Monday, 24 Jun 2024

Your Tuesday Briefing: Netanyahu Shifts Course

Netanyahu backs off 

Prime Minister Benjamin Netanyahu announced that he would delay his government’s contentious plans to overhaul Israel’s judiciary, after days of massive street protests, counter-protests and strikes that halted some health services and blocked flights from leaving Israel’s main airport. Follow live updates.

Netanyahu’s reversal came after the head of a powerful far-right political party, Itamar Ben-Gvir, said he was open to postponing the vote, giving Netanyahu room to step back. His concession is an attempt to de-escalate the civil unrest, but he risks destabilizing the government. Many of his hard-right coalition partners had resisted any suggestion of a delayed vote.

“When there is a possibility of preventing a civil war through dialogue, I, as the prime minister, take a time out for dialogue,” Netanyahu said in a speech announcing the delay.

It was unclear whether the delay would calm the protests. Israel’s main labor union called off a general strike after the announcement, but one protest group said it would keep demonstrating until the proposal was shelved.

Divisions: Critics fear the changes would remove checks and balances on the government and erode democracy. Supporters say the plan would curb an overreaching and unelected judicial bureaucracy. The fight has become a stand-in for a deeper ideological and cultural dispute.

Demonstrations: The protests have been going on for weeks. Netanyahu’s firing of the defense minister, Yoav Gallant, who had cited growing unease in the military in his call for a halt to the process, set off intense demonstrations on Sunday. Protesters returned to the streets on Monday, blocking a major road in Tel Aviv. Here’s what it has looked like.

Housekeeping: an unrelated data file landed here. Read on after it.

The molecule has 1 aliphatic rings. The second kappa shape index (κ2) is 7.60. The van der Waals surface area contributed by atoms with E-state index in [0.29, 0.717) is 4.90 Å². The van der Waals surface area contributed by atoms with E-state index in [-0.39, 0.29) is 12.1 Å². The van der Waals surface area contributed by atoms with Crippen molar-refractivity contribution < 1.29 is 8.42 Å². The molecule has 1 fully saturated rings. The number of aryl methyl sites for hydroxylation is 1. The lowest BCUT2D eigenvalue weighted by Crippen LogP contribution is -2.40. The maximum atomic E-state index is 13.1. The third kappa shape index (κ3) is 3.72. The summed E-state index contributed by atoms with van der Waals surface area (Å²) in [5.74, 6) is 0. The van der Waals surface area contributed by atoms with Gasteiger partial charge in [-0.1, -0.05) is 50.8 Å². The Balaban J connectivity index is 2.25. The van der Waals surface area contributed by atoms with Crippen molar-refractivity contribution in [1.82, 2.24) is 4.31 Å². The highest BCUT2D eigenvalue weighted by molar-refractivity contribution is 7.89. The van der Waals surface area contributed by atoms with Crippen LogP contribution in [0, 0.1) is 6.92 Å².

A former Taiwanese president’s historic visit

Taiwan’s former president, Ma Ying-jeou, landed in China on Monday, in the first visit to the country by any sitting or former Taiwanese leader since the end of China’s civil war in 1949.

The 12-day visit is unofficial, but it is likely to be watched for how Beijing might seek to influence Taiwan ahead of the island democracy’s presidential election in January. Ma’s trip overlaps with a visit to Central America and the U.S. by Taiwan’s current president, Tsai Ing-wen, and highlights key differences between their parties.

Tsai, of the Democratic Progressive Party, has strengthened U.S.-Taiwan ties during her eight years in office, while Ma’s Chinese Nationalist Party, also called the Kuomintang, bills itself as better able to deal with Beijing.

Analysis: Beijing’s cultivation of a relationship with the Kuomintang, once the mortal enemy of Mao Zedong’s Communists, is a concession that China must make to Taiwan’s democracy, a political scientist at the Australian National University told The Times.

U.S. interests in Africa

Vice President Kamala Harri‌s has begun a weeklong tour of Ghana, Tanzania and Zambia. Her visit is a step toward revitalizing the relationship between the U.S. and its African allies, which has flagged amid China’s growing influence in the region.

Harris, the highest-ranking Biden administration official to visit Africa, will aim to reassure U.S. allies in the region that Washington is focused on fostering innovation and economic growth as well as addressing corruption, violence and human rights issues.

Some African leaders have insisted that they do not just want lectures on democracy from Western leaders, but also more economic partnership, preferential trade agreements and access to finance at fair rates. Harris is expected to make several announcements on American public- and private-sector commitments.